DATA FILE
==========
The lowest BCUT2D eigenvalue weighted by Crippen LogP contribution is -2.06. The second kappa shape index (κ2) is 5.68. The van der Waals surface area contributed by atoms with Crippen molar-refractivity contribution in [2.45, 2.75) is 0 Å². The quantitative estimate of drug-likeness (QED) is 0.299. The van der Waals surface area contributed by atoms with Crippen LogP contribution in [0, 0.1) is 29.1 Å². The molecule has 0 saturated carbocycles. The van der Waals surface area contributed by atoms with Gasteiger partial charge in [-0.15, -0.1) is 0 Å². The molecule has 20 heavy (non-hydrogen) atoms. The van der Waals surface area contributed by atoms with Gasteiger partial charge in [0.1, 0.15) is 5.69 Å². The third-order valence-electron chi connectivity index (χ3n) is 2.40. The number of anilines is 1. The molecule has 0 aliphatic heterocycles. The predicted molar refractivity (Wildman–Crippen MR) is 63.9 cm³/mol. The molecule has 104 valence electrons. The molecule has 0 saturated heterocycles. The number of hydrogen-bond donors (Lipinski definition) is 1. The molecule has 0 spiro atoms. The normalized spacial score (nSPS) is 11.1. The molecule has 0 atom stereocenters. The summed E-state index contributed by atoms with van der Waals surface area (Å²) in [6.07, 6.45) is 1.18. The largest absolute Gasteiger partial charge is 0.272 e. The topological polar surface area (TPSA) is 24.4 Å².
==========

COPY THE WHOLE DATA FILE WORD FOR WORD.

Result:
The lowest BCUT2D eigenvalue weighted by Crippen LogP contribution is -2.06. The second kappa shape index (κ2) is 5.68. The van der Waals surface area contributed by atoms with Crippen molar-refractivity contribution in [2.45, 2.75) is 0 Å². The quantitative estimate of drug-likeness (QED) is 0.299. The van der Waals surface area contributed by atoms with Crippen LogP contribution in [0, 0.1) is 29.1 Å². The molecule has 0 saturated carbocycles. The van der Waals surface area contributed by atoms with Gasteiger partial charge in [-0.15, -0.1) is 0 Å². The molecule has 20 heavy (non-hydrogen) atoms. The van der Waals surface area contributed by atoms with Gasteiger partial charge in [0.1, 0.15) is 5.69 Å². The third-order valence-electron chi connectivity index (χ3n) is 2.40. The number of anilines is 1. The molecule has 0 aliphatic heterocycles. The predicted molar refractivity (Wildman–Crippen MR) is 63.9 cm³/mol. The molecule has 104 valence electrons. The molecule has 0 saturated heterocycles. The number of hydrogen-bond donors (Lipinski definition) is 1. The molecule has 0 spiro atoms. The normalized spacial score (nSPS) is 11.1. The molecule has 0 atom stereocenters. The summed E-state index contributed by atoms with van der Waals surface area (Å²) in [6.07, 6.45) is 1.18. The largest absolute Gasteiger partial charge is 0.272 e. The topological polar surface area (TPSA) is 24.4 Å².